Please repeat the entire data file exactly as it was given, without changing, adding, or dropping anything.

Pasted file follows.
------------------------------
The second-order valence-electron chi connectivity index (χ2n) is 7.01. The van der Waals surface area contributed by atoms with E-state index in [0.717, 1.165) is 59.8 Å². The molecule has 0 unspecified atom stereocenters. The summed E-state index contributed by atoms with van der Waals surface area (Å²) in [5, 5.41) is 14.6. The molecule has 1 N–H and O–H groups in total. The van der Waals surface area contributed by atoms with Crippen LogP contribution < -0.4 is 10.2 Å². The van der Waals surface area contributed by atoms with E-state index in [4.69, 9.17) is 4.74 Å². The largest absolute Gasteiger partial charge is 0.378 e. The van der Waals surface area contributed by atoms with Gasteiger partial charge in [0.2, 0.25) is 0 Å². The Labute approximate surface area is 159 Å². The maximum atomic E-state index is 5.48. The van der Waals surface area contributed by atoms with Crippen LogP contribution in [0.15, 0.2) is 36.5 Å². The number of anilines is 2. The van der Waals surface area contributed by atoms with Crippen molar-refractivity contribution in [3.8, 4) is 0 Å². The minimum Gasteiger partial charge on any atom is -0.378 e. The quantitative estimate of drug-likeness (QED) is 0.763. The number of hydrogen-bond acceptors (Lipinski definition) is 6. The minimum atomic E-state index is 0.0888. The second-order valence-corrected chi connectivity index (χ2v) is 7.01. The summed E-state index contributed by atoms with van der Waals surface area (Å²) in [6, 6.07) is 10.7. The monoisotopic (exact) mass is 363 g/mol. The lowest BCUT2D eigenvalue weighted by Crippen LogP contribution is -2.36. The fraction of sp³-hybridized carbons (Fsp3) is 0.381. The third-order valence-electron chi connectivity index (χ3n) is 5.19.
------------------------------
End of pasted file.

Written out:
The second-order valence-electron chi connectivity index (χ2n) is 7.01. The van der Waals surface area contributed by atoms with E-state index in [0.717, 1.165) is 59.8 Å². The molecule has 0 unspecified atom stereocenters. The summed E-state index contributed by atoms with van der Waals surface area (Å²) in [5, 5.41) is 14.6. The molecule has 1 N–H and O–H groups in total. The van der Waals surface area contributed by atoms with Crippen LogP contribution < -0.4 is 10.2 Å². The van der Waals surface area contributed by atoms with E-state index in [4.69, 9.17) is 4.74 Å². The largest absolute Gasteiger partial charge is 0.378 e. The van der Waals surface area contributed by atoms with Gasteiger partial charge in [0.2, 0.25) is 0 Å². The Labute approximate surface area is 159 Å². The maximum atomic E-state index is 5.48. The van der Waals surface area contributed by atoms with Crippen LogP contribution in [0.15, 0.2) is 36.5 Å². The number of anilines is 2. The van der Waals surface area contributed by atoms with Crippen molar-refractivity contribution in [3.8, 4) is 0 Å². The minimum Gasteiger partial charge on any atom is -0.378 e. The quantitative estimate of drug-likeness (QED) is 0.763. The number of hydrogen-bond acceptors (Lipinski definition) is 6. The minimum atomic E-state index is 0.0888. The second-order valence-corrected chi connectivity index (χ2v) is 7.01. The summed E-state index contributed by atoms with van der Waals surface area (Å²) in [6, 6.07) is 10.7. The monoisotopic (exact) mass is 363 g/mol. The lowest BCUT2D eigenvalue weighted by Crippen LogP contribution is -2.36. The fraction of sp³-hybridized carbons (Fsp3) is 0.381. The third-order valence-electron chi connectivity index (χ3n) is 5.19.